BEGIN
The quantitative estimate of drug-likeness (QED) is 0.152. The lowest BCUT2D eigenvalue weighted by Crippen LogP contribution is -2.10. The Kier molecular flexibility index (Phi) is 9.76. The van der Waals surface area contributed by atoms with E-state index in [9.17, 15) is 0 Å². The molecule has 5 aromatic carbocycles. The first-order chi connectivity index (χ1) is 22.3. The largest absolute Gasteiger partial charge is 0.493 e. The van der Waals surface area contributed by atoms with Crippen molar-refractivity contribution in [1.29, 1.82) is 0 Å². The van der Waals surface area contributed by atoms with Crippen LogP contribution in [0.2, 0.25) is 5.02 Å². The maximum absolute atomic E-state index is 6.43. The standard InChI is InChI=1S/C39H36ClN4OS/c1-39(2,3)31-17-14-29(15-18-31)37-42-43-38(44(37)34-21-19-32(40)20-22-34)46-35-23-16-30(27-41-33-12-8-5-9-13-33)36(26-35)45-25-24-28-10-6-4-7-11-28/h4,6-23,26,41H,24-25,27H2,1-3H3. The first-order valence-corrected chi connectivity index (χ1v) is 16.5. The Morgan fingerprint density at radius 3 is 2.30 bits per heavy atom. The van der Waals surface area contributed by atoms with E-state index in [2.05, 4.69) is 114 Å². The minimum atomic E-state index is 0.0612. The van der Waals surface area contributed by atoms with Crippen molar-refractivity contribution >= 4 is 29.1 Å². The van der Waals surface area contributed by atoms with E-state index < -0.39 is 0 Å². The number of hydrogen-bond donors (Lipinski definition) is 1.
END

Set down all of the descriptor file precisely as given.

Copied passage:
The quantitative estimate of drug-likeness (QED) is 0.152. The lowest BCUT2D eigenvalue weighted by Crippen LogP contribution is -2.10. The Kier molecular flexibility index (Phi) is 9.76. The van der Waals surface area contributed by atoms with E-state index in [9.17, 15) is 0 Å². The molecule has 5 aromatic carbocycles. The first-order chi connectivity index (χ1) is 22.3. The largest absolute Gasteiger partial charge is 0.493 e. The van der Waals surface area contributed by atoms with Crippen molar-refractivity contribution in [1.29, 1.82) is 0 Å². The van der Waals surface area contributed by atoms with Crippen LogP contribution in [0.2, 0.25) is 5.02 Å². The maximum absolute atomic E-state index is 6.43. The standard InChI is InChI=1S/C39H36ClN4OS/c1-39(2,3)31-17-14-29(15-18-31)37-42-43-38(44(37)34-21-19-32(40)20-22-34)46-35-23-16-30(27-41-33-12-8-5-9-13-33)36(26-35)45-25-24-28-10-6-4-7-11-28/h4,6-23,26,41H,24-25,27H2,1-3H3. The first-order valence-corrected chi connectivity index (χ1v) is 16.5. The Morgan fingerprint density at radius 3 is 2.30 bits per heavy atom. The van der Waals surface area contributed by atoms with E-state index in [2.05, 4.69) is 114 Å². The minimum atomic E-state index is 0.0612. The van der Waals surface area contributed by atoms with Crippen molar-refractivity contribution >= 4 is 29.1 Å². The van der Waals surface area contributed by atoms with E-state index < -0.39 is 0 Å². The number of hydrogen-bond donors (Lipinski definition) is 1.